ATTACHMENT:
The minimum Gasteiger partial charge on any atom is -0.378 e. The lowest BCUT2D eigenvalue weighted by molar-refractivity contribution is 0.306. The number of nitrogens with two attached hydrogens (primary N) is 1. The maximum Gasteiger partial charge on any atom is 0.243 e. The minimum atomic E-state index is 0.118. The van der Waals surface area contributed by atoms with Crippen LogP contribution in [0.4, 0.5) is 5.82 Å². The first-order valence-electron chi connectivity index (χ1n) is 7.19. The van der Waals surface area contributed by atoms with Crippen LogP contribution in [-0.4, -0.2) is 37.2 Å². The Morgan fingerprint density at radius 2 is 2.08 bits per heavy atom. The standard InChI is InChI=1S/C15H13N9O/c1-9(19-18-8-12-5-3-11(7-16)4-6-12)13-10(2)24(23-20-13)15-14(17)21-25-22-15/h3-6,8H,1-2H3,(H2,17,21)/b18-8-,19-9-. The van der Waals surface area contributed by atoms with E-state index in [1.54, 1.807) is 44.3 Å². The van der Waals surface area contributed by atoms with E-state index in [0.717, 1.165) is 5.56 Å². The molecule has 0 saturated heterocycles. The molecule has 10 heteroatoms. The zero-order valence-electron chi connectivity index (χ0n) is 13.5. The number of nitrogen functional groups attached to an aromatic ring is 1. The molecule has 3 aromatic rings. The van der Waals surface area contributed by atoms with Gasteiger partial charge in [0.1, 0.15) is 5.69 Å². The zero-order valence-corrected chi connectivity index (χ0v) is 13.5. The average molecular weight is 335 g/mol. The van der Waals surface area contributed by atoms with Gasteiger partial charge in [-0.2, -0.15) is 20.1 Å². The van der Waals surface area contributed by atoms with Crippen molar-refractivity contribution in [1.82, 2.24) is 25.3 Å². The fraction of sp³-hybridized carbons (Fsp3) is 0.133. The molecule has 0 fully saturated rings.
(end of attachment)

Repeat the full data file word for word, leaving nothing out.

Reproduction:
The minimum Gasteiger partial charge on any atom is -0.378 e. The lowest BCUT2D eigenvalue weighted by molar-refractivity contribution is 0.306. The number of nitrogens with two attached hydrogens (primary N) is 1. The maximum Gasteiger partial charge on any atom is 0.243 e. The minimum atomic E-state index is 0.118. The van der Waals surface area contributed by atoms with Crippen LogP contribution in [0.4, 0.5) is 5.82 Å². The first-order valence-electron chi connectivity index (χ1n) is 7.19. The van der Waals surface area contributed by atoms with Crippen LogP contribution in [-0.4, -0.2) is 37.2 Å². The Morgan fingerprint density at radius 2 is 2.08 bits per heavy atom. The standard InChI is InChI=1S/C15H13N9O/c1-9(19-18-8-12-5-3-11(7-16)4-6-12)13-10(2)24(23-20-13)15-14(17)21-25-22-15/h3-6,8H,1-2H3,(H2,17,21)/b18-8-,19-9-. The van der Waals surface area contributed by atoms with E-state index in [1.54, 1.807) is 44.3 Å². The van der Waals surface area contributed by atoms with E-state index in [0.717, 1.165) is 5.56 Å². The molecule has 0 saturated heterocycles. The molecule has 10 heteroatoms. The zero-order valence-electron chi connectivity index (χ0n) is 13.5. The number of nitrogen functional groups attached to an aromatic ring is 1. The molecule has 3 aromatic rings. The van der Waals surface area contributed by atoms with Gasteiger partial charge in [0.1, 0.15) is 5.69 Å². The zero-order valence-corrected chi connectivity index (χ0v) is 13.5. The average molecular weight is 335 g/mol. The van der Waals surface area contributed by atoms with Gasteiger partial charge in [-0.2, -0.15) is 20.1 Å². The van der Waals surface area contributed by atoms with Crippen molar-refractivity contribution in [1.82, 2.24) is 25.3 Å². The fraction of sp³-hybridized carbons (Fsp3) is 0.133. The molecule has 0 fully saturated rings.